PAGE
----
The Pros and Cons of Genetic Engineering in Animals

Updated April 17, 2017

Genetic engineering in animals is both dangerous and impressive. While it is common for animals to be interbred, genetic manipulation changed dramatically with the discovery of DNA. Now, scientists have the tools to build animals at the microscopic level. While the possibilities of this technology are numerous, there are several drawbacks to consider.

The Process

Genetic engineering is a complicated process. First, scientists must isolate a specific gene, which is found grouped in a chromosome along with other genes. Put simply, the process is like picking fruit (the gene) from a tree (the chromosome). An enzyme called endonuclease splits the desired gene from the chromosome. The gene is then placed in another animal's chromosome. For example, scientists may wish to give a certain animal immunity to a disease. They will find an organism with an antiviral gene and then implant it into an animal. The creature's offspring will carry the new gene as well.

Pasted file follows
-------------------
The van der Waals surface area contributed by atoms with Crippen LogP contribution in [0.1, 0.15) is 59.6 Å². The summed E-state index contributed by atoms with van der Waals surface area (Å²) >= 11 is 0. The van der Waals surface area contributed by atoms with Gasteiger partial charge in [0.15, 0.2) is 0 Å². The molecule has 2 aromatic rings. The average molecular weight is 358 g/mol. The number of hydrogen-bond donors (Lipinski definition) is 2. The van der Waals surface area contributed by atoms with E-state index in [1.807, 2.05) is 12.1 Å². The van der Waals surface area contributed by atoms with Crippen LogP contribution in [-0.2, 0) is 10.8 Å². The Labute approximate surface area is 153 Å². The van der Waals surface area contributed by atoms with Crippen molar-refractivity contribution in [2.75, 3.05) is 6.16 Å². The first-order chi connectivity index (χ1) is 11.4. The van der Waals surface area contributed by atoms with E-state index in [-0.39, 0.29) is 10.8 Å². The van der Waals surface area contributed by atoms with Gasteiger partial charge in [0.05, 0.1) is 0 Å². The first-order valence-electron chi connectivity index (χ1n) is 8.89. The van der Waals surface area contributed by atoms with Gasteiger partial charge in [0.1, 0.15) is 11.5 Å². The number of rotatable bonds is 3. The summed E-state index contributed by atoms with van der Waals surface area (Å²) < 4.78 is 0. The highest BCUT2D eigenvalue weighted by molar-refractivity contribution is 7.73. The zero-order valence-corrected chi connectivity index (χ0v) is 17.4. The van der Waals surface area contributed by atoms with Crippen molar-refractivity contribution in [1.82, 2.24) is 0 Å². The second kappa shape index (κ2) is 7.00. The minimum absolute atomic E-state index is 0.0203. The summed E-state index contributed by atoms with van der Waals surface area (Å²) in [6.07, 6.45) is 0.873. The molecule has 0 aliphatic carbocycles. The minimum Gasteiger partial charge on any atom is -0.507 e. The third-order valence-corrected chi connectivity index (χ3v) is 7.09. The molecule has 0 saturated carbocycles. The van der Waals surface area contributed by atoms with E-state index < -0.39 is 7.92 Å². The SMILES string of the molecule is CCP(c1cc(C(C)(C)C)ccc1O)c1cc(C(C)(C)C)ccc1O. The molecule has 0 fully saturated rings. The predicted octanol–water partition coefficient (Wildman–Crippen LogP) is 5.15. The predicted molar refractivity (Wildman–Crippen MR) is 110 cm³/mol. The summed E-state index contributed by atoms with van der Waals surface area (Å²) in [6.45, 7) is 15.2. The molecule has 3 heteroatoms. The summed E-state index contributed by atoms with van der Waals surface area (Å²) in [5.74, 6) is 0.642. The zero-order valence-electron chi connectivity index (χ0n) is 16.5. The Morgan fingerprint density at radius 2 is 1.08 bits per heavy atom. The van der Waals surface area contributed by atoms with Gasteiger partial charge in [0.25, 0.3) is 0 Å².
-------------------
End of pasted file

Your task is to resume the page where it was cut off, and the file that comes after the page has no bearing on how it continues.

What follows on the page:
Genetic engineering in animals carries many benefits. First, hereditary diseases can be detected and possibly treated ahead of time. Certain genes can also be inserted into animals that provide a strong defence against viruses and infections. Animals can literally be tailored to exhibit desirable characteristics, while filtering out detrimental ones. Finally, genetic engineering creates more diverse genes. More diversity in the gene pool increases the options for customising and creating better animals.


The disadvantages of genetic engineering in animals are an issue of science and morality. From a strictly scientific perspective, nature is complex and unpredictable. Nature is in a delicate state of balance, and introducing completely new species can have unknown, disastrous consequences. From a moral, philosophical or religious standpoint, genetic engineering calls into question whether humans have the right to play with nature.

Natural Methods

Not all genetic engineering is done in a lab. Selective breeding is a common practice among animal and plant experts. They take organisms of the same species and mate them together, based on their characteristics. For example, one animal may tend to grow larger than its peers, while another has an unusual immunity to disease. They will be bred together in hopes of producing offspring that contain both of these advantages.

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About the Author

Alex Saez is a writer who draws much of his information from his professional and academic experience. Saez holds a Bachelor of Arts in English literature from Queen's University and an advanced diploma in business administration, with a focus on human resources, from St. Lawrence College in Kingston, Ontario.